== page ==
Archived comments from the post: "Question about Communion in two kinds" (Musings, April 12, 2007):
In November of 1978, in defiance of Pope John Paul II, the Bishops of the USA authorized the distribution of Holy Communion under both kinds to the laity at Sunday Mass. This rebellion resulted in a partial surrender by the Vatican in 1984-giving permission for limited and regulated usage of Communion under both kinds. These developments, everything between 1978 and 1984 and up to the present, are documented by Davies in this edition. The history of Communion under one kind in the Latin Church and the resultant complaints of Protestants is also well documented. (from Michael Davies book, Communion in Both Kinds)
Question about Communion in two kinds
I would research this if I had the time, but at the moment I am in the midst of death and taxes, as it were. So here is my question, if any of you can answer it for me: What is the official Vatican instruction on Communion in two kinds? The reason I ask this is that the Extraordinary Ministers of Holy Communion generally required for this practice would seem to stand in some tension with -- if not effectively trump -- the demands of the Instruction, Redemptionis Sacramentum:
[157.] If there is usually present a sufficient number of sacred ministers [priests and deacons] for the distribution of Holy Communion, extraordinary ministers of Holy Communion may not be appointed. Indeed, in such circumstances, those who may have already been appointed to this ministry should not exercise it....
[158.] Indeed, the extraordinary minister of Holy Communion may administer Communion only when the Priest and Deacon are lacking, when the Priest is prevented by weakness or advanced age or some other genuine reason, or when the number of faithful coming to Communion is so great that the very celebration of Mass would be unduly prolonged. This, however, is to be understood in such a way that a brief prolongation, considering the circumstances and culture of the place, is not at all a sufficient reason....
The "Norms for the Distribution and Reception of Holy Communion Under Both Kinds in the Dioceses of the United States of America" (approved by the USCCB on June 14, 2001) are posted on the USCCB website. What I find particularly noteworthy under "PART II -- Norms for the Distribution of Holy Communion Under Both Kinds," is the restrictive nature of these norms. That is, Communion under both species appears to be granted by way of indult, as an exception to the universal rule. To those who have studied the last four decades of liturgical changes, of course, this is will not come as a surprise. This is the way most of the post-conciliar changes have been introduced, from Communion in the hand to female altar servers.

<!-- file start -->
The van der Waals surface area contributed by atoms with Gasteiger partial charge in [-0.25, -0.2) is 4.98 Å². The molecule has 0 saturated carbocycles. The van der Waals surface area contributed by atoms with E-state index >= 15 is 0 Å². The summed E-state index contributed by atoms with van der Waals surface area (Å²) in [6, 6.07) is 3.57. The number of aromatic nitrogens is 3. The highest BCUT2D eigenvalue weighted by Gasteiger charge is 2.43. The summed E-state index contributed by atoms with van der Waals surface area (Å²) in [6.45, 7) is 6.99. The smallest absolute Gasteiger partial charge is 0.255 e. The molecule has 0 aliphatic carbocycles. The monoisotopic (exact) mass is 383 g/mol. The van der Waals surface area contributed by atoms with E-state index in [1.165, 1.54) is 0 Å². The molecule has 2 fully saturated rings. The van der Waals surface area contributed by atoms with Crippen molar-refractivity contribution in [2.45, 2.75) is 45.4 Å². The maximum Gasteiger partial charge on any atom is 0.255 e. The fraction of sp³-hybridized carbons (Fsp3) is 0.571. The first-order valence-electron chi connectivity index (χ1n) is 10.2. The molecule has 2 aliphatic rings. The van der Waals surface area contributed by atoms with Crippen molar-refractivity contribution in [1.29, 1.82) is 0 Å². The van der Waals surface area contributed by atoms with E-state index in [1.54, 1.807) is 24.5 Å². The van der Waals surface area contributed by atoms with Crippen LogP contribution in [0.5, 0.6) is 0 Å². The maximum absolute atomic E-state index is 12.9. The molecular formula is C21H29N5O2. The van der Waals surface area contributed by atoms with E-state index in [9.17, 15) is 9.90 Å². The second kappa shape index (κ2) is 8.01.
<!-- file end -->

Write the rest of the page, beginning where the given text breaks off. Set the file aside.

Note the way in which this section is introduced under the heading: "When Communion Under Both Kinds May Be Given." Although the proceeding paragraph goes on to state that opportunities for offering Communion under both species have been significantly expanded in the revised Missal Romanum, the significant point is restrictive provisio under which the permission is extended. No carte blanche is offered here. The Norms go on to state the conditions under which the General Instruction of the Roman Missal (GIRM) permit Communion under both kinds:
a. for priests who are not able to celebrate or concelebrate
b. for the deacon and others who perform some role at Mass
c. for community members at their conventual Mass or what in some places is known as the "community" Mass, for seminarians, [and] for all who are on retreat or are participating in a spiritual or pastoral gathering
Of course, there are the standard equivocations that may be played for loopholes as well: